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Sharepoint Notes: Permissions, permission levels - IBNeko's Journal-Nyo~!
ibneko
ibneko
Sharepoint Notes: Permissions, permission levels
Web Application > Site > List/Library > Document/Item

Adding a user in Central Administration > Application Management > Policy for Web Application will OVERRIDE any independent settings within that Web Application. Once revoked, their permissions goes back to what it was before they were added. (That is, if they existed at that site previously.)

A subsite to a site may use separate permissions if on creation of that subsite, you select "Use unique permissions". Or you choose to "Edit Permissions" from the 'Site Settings' > Permissions page, under the "Actions" menu. You can revert back to using the parent site's permissions by choosing "Inherit Permissions".

As long as an object (be it subsite, list/library, or document/item) is set to "Inherit Permissions", it will inherit permissions from the parent object. If "Inherit Permissions" is turned off in a child object, and a permission is granted in the parent object, that permission will not get passed down to the child object. Inherit permissions can be turned back on for all objects except in the original/root site collection.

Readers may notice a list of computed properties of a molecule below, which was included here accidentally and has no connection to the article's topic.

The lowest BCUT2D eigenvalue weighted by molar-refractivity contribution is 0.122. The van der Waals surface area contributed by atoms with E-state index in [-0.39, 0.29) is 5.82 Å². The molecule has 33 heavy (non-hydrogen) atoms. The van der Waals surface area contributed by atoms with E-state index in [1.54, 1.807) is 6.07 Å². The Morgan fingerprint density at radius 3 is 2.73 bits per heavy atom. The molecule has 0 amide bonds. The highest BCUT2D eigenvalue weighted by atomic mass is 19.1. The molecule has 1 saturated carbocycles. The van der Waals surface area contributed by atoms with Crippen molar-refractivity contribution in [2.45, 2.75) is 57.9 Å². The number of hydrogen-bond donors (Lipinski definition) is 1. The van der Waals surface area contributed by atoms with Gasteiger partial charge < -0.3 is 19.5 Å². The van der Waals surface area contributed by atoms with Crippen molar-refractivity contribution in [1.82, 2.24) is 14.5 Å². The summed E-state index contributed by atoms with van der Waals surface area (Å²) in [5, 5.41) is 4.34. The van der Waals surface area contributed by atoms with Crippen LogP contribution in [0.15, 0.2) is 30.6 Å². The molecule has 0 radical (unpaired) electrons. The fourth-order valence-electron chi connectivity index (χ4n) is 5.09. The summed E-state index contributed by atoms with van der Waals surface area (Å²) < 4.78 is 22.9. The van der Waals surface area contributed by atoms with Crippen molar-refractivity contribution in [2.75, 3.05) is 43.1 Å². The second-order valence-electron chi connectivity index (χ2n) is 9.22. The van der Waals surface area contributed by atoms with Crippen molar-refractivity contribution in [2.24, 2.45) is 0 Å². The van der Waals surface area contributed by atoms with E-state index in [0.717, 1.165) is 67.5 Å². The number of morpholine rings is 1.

Group management is important: If a user is in a group, they do not need to be explicitly given permissions for any object that grants that group permissions. Groups can be given specific permissions in relationship to specific objects, as well as a default set of permissions. (ie, normal read permissions site-wide, but write permissions for a certain library)

Also, the "Site Permissions" is the equivalent of a group that all offspring objects inherit, if they use "Inherit Permissions".

You can add more permissions (ie, write, delete) and override the group or site permissions by modifying an object's permissions directly and adding the user. However, there is no way to subtract permissions from a user that's in a group (and the group has been granted permissions to an object). (think colored glass - by adding different sheets of glass, you can change the colors and make things darker, but you can't add a sheet to remove a previously added color.)

There is one exception:
Permissions set on the Web Application are more powerful: one can use the "Manage Permission Policy" (from Policy for Web Application) to create specific policy levels - where specific permissions can be denied. Denying permissions prevents users from ever having that permission.


[edit 6/14 1PM] some clarification changes in the second to last paragraph. Also...
**DISCLAIMER** This information is not reliable. It's built from my trial and error, toying with SharePoint experience, as notes to myself.

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Comments
From: brywerk Date: July 3rd, 2007 09:41 am (UTC) (Link)

The complexity of sharepoint model and security management burdens